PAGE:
Jim Gavin’s Dublin hold all the aces but Meath look set to make make it a battle
Meath’s tradition will ensure they put it up to Dublin in Leinster football final
Cian O’Sullivan’s move to the Dublin midfield has proved, so far, to be hugely successful. Photograph: Inpho
There are times that you have to beware of the quiet ones. Dublin should bear that in mind. Although they come into tomorrow’s match with a swagger – which is what confidence and winning does to a team – there is an admirable stealth about Meath which suggests this Leinster football final won’t be the foregone conclusion that the hype would suggest.
Yes, I do think Dublin will win. Yes, I think the team has improved in a number of areas in Jim Gavin’s reign already compared to Pat Gilroy’s. However, I also like the approach of Meath under manager Mick O’Dowd who, in his first year, has brought a quiet resolve to the team and has set targets step-by-step. So far, without much hullabaloo, he and his team have managed to tick the boxes.
Dublin’s improvement as a team under Gavin are noticeable in a number of key areas: 1) Stephen Cluxton’s kick-outs are even more accurate and are increasingly effective as launchpads for attacks; 2) the defence is working the ball out at real pace and, as a result, they are more difficult for opponents to close down; 3) there is greater mobility around the middle of the field, with Cian O’Sullivan’s move there proving, so far, to be hugely successful; and, 4) the forwards are moving, man and ball, as a unit with less selfishness and no over-dependency on one man.
Meath will come into this game with not many people giving them much of a chance against a Dublin team who hit the ground running in the league (capturing Division One) and who have if anything increased the momentum since the championship got under way. That is a mistake. Meath’s tradition will make them put it up to Dublin.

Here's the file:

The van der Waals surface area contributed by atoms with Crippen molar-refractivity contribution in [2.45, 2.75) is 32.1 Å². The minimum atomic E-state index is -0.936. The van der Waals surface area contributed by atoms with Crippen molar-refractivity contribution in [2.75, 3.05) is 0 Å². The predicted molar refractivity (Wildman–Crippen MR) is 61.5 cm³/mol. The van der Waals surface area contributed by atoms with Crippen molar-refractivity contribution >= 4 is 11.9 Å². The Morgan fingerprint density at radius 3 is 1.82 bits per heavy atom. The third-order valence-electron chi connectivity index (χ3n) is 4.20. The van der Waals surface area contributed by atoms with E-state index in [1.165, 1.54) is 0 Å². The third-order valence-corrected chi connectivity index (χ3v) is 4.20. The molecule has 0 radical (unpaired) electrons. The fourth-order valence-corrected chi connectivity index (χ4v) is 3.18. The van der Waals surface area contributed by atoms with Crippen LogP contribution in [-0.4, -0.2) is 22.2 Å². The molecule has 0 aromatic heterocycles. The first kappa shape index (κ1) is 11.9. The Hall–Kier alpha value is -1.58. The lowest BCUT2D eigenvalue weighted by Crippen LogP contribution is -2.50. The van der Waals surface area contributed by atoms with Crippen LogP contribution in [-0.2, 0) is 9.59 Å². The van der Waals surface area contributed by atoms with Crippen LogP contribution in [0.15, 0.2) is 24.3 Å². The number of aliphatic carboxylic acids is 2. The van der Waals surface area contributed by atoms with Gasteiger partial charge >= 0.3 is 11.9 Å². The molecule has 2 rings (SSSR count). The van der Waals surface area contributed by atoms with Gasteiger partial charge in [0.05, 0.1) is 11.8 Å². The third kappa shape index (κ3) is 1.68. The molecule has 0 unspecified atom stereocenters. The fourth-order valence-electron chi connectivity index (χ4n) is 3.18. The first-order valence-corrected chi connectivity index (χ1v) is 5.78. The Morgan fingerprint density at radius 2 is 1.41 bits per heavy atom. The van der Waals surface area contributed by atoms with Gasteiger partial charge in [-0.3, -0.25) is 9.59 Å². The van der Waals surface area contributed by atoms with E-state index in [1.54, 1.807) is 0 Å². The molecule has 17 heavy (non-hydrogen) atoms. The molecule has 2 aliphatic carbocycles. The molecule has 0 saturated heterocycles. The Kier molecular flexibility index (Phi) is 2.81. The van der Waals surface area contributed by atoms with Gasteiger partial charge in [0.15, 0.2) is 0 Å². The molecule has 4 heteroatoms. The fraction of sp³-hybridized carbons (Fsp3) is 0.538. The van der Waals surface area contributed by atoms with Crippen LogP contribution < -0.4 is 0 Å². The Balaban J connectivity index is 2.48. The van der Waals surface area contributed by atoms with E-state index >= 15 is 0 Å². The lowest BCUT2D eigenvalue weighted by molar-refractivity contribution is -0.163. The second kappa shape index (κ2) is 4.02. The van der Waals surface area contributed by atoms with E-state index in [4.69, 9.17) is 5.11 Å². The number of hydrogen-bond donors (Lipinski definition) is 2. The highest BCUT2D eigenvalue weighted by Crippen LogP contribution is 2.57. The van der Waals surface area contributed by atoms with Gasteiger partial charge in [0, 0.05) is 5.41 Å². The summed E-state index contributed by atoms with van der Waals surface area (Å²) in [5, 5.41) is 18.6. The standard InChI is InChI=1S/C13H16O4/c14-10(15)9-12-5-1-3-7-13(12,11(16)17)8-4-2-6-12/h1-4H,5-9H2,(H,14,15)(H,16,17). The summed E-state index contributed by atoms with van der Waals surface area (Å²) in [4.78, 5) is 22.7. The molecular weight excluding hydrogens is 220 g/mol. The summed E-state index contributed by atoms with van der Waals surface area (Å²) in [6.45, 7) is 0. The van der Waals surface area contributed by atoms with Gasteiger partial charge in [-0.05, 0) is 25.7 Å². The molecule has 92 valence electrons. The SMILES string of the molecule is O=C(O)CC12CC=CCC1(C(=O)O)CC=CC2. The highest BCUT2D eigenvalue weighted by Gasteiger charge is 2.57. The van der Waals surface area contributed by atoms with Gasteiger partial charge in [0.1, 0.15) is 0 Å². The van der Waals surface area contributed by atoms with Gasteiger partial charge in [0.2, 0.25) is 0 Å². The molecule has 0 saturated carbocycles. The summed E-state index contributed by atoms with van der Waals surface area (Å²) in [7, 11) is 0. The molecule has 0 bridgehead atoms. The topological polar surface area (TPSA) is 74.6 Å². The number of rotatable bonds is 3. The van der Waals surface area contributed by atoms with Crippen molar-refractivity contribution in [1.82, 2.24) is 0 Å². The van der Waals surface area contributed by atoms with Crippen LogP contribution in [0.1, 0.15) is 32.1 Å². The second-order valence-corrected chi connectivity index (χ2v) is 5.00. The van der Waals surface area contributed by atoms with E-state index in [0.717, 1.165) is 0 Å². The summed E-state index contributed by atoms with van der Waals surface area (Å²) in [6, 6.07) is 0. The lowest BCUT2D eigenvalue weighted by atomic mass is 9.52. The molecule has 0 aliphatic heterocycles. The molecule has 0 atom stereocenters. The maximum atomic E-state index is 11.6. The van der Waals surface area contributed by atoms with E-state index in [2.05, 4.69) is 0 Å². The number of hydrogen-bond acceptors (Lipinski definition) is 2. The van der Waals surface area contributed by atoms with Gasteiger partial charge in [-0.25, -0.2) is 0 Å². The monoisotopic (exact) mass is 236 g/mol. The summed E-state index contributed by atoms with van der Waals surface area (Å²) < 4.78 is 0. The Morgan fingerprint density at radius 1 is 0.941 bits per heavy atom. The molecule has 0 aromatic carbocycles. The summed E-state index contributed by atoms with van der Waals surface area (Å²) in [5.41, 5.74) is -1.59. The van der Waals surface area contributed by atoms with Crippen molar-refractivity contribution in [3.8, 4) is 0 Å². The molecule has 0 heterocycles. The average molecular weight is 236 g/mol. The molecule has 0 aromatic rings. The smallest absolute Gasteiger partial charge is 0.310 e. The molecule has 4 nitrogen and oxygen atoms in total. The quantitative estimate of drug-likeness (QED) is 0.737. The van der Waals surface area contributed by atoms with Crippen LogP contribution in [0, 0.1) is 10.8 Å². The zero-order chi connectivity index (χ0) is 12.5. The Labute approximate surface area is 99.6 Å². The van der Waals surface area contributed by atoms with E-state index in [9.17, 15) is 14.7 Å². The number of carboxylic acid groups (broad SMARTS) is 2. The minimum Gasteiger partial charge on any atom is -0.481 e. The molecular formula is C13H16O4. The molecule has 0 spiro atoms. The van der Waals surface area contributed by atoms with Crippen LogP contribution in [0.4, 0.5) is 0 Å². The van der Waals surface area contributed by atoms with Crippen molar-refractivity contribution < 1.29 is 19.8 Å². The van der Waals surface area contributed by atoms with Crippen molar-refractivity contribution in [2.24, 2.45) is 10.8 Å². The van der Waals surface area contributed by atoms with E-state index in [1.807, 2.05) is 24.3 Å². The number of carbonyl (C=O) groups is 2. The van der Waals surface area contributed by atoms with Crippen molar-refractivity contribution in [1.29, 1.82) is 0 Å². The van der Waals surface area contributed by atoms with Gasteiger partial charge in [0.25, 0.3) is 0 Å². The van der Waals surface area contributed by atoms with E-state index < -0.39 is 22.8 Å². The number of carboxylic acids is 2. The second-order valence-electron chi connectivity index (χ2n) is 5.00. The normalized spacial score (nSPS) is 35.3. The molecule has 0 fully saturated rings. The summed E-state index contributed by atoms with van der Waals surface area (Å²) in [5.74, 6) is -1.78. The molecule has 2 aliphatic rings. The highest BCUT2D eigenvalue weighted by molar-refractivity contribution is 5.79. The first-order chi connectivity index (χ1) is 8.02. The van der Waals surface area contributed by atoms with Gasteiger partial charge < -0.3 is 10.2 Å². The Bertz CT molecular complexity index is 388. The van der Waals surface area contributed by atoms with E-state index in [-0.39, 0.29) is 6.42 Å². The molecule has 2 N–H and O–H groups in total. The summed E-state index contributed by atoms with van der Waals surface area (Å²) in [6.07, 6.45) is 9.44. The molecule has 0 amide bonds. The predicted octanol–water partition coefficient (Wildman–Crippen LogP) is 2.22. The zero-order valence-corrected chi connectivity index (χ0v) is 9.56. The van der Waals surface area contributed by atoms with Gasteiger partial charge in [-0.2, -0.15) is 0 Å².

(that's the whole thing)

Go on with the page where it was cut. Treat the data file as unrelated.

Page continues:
I’m sure Meath’s backroom team will have scrutinised the videos of Dublin’s facile win over Kildare. There is no way that they will be quite so naive in going man-on-man, as Kildare attempted.
If Meath are to give themselves a chance to win they need to do a number of things: 1 – close down Cluxton’s kick-outs to at least come away with 50/50 possession and, certainly, Brian Meade and Gillespie offer an aerial threat in that regard; 2 – the half-forward line will, to a man, have to put in a huge amount of work as defenders and track back to ensure that Dublin’s wing-backs Jack McCaffrey and James McCarthy aren’t allowed to go on those now trademark runs; 3 – Eamonn Wallace, who is probably the quickest man on the field, will have to come out the field and use his pace into the spaces created.